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Justice Department and 11 states accuse Google of antitrust violations

The lawsuit accuses Google of using its enormous size to illegally monopolize the market for search-generated advertising.
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The Department of Justice, joined by 11 states with Republican attorneys general, filed an antitrust lawsuit Tuesday against the tech giant Google, setting off a titanic legal battle likely to last for years.

The lawsuit, filed in federal court in Washington, D.C., accuses Google of using its enormous size to illegally monopolize the market for search-generated advertising through contracts, such as an agreement with Apple to put its search engine on iPhones, to freeze out competitors.

"Two decades ago, Google became the darling of Silicon Valley as a scrappy startup with an innovative way to search the emerging internet. That Google is long gone," the lawsuit said.

"The Google of today is a monopoly gatekeeper for the internet, and one of the wealthiest companies on the planet, with a market value of $1 trillion and annual revenue exceeding $160 billion," it continued. "For many years, Google has used anticompetitive tactics to maintain and extend its monopolies in the markets for general search services, search advertising, and general search text advertising — the cornerstones of its empire."

Google called the lawsuit deeply flawed, saying, "People use Google because they choose to — not because they're forced to or because they can't find alternatives."

“This lawsuit would do nothing to help consumers," Google's senior vice president of global affairs, Kent Walker, said in a statement published on the company's blog. "To the contrary, it would artificially prop up lower-quality search alternatives, raise phone prices, and make it harder for people to get the search services they want to use.”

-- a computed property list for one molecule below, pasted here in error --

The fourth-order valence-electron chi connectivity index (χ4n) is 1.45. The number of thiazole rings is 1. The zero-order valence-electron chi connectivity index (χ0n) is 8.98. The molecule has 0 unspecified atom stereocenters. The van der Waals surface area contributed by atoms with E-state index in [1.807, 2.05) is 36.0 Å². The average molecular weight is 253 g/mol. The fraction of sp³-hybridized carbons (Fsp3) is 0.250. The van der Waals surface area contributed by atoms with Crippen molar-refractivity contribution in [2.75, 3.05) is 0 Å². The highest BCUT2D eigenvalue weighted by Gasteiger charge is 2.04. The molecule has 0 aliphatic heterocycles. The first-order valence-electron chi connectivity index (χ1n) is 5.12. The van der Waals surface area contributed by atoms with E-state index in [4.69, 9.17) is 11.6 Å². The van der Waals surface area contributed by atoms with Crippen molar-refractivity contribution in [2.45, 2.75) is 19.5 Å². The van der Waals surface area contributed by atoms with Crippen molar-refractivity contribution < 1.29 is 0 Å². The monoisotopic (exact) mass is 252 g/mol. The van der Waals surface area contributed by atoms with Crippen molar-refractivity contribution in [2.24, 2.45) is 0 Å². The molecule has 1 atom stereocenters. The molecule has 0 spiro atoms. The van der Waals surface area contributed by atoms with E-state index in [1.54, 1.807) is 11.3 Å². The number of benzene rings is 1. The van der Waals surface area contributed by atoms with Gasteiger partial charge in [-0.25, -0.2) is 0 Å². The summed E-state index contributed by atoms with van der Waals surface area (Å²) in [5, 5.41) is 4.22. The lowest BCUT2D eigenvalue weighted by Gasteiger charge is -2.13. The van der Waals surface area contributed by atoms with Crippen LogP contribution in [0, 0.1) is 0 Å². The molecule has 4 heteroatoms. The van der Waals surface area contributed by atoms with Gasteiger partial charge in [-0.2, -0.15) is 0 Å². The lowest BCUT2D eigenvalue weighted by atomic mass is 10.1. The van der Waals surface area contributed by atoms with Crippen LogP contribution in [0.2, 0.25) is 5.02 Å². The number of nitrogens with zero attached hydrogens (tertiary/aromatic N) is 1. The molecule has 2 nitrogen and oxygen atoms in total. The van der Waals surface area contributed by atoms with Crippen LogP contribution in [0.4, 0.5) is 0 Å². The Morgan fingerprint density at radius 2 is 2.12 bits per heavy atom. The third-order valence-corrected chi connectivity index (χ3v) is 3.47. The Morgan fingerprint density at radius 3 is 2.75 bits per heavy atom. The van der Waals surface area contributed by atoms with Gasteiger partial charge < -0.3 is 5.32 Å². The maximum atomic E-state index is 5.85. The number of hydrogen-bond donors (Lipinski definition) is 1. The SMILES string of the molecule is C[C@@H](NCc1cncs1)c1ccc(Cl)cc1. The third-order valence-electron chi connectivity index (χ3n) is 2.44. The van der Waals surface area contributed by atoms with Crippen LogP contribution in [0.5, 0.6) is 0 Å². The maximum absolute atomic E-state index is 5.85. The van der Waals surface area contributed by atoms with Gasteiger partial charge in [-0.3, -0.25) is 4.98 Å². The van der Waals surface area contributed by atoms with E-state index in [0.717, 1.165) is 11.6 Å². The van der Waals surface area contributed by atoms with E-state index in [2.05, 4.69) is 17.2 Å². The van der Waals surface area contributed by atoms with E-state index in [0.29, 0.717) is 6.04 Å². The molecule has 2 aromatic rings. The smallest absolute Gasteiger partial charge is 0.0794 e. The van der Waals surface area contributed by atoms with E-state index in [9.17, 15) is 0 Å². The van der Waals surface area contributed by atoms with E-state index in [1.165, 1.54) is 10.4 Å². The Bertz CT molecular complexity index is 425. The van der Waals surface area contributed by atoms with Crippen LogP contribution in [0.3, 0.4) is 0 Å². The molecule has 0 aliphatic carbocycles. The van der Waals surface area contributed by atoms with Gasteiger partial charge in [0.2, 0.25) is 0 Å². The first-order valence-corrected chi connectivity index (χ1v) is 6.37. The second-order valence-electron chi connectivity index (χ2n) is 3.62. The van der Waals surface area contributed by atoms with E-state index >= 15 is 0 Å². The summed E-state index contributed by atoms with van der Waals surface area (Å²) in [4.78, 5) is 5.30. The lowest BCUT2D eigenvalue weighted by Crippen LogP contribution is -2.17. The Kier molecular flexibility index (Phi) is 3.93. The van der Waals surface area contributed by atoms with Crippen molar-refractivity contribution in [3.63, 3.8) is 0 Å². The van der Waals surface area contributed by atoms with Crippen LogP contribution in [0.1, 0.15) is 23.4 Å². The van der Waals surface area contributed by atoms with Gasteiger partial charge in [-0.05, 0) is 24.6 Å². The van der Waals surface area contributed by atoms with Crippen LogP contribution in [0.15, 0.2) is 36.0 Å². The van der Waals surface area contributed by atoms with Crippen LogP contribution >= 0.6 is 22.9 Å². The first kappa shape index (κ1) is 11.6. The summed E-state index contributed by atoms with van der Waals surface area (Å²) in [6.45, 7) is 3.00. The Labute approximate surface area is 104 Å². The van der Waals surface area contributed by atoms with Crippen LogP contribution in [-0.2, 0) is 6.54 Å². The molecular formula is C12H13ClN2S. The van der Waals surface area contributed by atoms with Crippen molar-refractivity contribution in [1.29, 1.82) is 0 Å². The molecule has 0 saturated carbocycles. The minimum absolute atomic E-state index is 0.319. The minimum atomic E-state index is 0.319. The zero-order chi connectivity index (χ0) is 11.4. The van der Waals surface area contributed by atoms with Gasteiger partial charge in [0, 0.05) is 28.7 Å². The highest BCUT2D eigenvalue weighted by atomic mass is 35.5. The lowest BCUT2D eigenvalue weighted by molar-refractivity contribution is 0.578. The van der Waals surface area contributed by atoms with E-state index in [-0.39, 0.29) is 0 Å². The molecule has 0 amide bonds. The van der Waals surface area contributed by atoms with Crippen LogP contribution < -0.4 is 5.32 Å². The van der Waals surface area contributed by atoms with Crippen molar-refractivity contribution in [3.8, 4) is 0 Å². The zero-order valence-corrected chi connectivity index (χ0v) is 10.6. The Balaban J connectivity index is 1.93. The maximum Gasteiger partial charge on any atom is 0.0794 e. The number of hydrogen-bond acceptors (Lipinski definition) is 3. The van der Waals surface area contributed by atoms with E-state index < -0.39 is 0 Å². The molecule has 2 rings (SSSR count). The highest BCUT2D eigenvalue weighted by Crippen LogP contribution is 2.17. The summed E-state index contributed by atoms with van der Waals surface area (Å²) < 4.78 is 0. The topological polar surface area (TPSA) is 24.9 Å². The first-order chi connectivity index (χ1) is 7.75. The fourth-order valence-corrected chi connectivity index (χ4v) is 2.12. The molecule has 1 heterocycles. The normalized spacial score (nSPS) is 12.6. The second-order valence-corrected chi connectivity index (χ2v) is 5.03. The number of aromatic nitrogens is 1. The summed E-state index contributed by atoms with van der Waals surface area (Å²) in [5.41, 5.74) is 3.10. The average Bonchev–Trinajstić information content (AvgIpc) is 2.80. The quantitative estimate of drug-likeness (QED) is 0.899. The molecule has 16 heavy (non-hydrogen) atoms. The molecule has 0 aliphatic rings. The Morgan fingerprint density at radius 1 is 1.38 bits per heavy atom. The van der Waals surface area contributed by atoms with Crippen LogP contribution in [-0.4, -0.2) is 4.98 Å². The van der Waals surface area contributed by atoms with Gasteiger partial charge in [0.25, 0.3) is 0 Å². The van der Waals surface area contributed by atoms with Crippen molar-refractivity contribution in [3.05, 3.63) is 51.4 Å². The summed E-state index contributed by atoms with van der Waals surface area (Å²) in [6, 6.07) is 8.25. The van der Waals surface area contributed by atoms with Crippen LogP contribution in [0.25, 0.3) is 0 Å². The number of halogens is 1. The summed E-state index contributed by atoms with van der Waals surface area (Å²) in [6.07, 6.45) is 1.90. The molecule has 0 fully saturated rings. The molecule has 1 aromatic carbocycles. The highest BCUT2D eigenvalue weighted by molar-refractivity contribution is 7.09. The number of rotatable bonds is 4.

The lawsuit marked the biggest move by the Justice Department against Big Tech since 1994, when the government sued then-dominant Microsoft. That case eventually fizzled out with a settlement in which the company agreed to make minor changes in its business practices.

Google certainly saw the lawsuit coming. More than a year ago, the Justice Department and the Federal Trade Commission launched antitrust investigations against the company, as well as Apple and Facebook. Attorney General William Barr has been unusually active in following the progress of the case, placing the deputy attorney general, Jeffrey Rosen, in charge, instead of deferring to the assistant attorney general of the department's antitrust division.

"If the government does not enforce the antitrust laws to enable competition, we could lose the next wave of innovation," Rosen said Tuesday. "If that happens, Americans may never get to see the next Google."

The tech giant has faced similar legal challenges abroad. The European Union fined Google $1.7 billion in 2019 for stopping websites from using advertiser searches provided by its rivals. In the U.S., Google controls roughly 80 percent of all internet searches. But it has said it has vibrant competition in the search market, with more people finding information on sites like Amazon.

Ryan Shores, the Justice Department's senior technology adviser, said Google illegally controls the market through exclusionary agreements that shut out competitors.

"Google collectively pays mobile phone manufacturers, carriers, and web browsers billions of dollars each year from its monopoly search advertising revenues to be the preset default search engine," he said. "This is, by far, the most effective way for a search engine to gain users, as most people simply use this default."

Shores said the company enters into agreements requiring its search engine to be featured on Android mobile phones and made undeletable, whether the phone's owner wants them or not.

While Tuesday's lawsuit was brought by a Republican administration, many Democrats in Congress have been strongly critical of Google's dominance. As a candidate for the Democratic nomination for president. Sen. Elizabeth Warren, D-Mass., proposed to break up Google, Amazon and Facebook by forcing them to spin off parts of their companies and give up their control over e-commerce.

The federal case, pitting Washington against Silicon Valley, is likely to set the legal course for similar attacks on tech giants that have grown with comparatively little government supervision.